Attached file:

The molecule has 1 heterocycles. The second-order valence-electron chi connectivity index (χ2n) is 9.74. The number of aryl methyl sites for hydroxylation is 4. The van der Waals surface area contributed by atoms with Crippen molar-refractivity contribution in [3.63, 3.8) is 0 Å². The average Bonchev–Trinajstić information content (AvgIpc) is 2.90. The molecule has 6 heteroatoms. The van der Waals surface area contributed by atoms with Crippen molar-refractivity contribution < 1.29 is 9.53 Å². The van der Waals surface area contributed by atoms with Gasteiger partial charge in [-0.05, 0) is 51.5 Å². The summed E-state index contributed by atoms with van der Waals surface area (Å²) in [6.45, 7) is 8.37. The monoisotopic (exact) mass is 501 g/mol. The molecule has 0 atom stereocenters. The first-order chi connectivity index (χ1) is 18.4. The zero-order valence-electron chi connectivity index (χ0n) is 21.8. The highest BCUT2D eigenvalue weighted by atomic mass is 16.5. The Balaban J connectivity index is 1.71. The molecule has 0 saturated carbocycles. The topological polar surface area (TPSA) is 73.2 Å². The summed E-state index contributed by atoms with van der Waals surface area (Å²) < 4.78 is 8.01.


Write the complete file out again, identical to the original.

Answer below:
The molecule has 1 heterocycles. The second-order valence-electron chi connectivity index (χ2n) is 9.74. The number of aryl methyl sites for hydroxylation is 4. The van der Waals surface area contributed by atoms with Crippen molar-refractivity contribution in [3.63, 3.8) is 0 Å². The average Bonchev–Trinajstić information content (AvgIpc) is 2.90. The molecule has 6 heteroatoms. The van der Waals surface area contributed by atoms with Crippen molar-refractivity contribution < 1.29 is 9.53 Å². The van der Waals surface area contributed by atoms with Gasteiger partial charge in [-0.05, 0) is 51.5 Å². The summed E-state index contributed by atoms with van der Waals surface area (Å²) in [6.45, 7) is 8.37. The monoisotopic (exact) mass is 501 g/mol. The molecule has 0 atom stereocenters. The first-order chi connectivity index (χ1) is 18.4. The zero-order valence-electron chi connectivity index (χ0n) is 21.8. The highest BCUT2D eigenvalue weighted by atomic mass is 16.5. The Balaban J connectivity index is 1.71. The molecule has 0 saturated carbocycles. The topological polar surface area (TPSA) is 73.2 Å². The summed E-state index contributed by atoms with van der Waals surface area (Å²) < 4.78 is 8.01.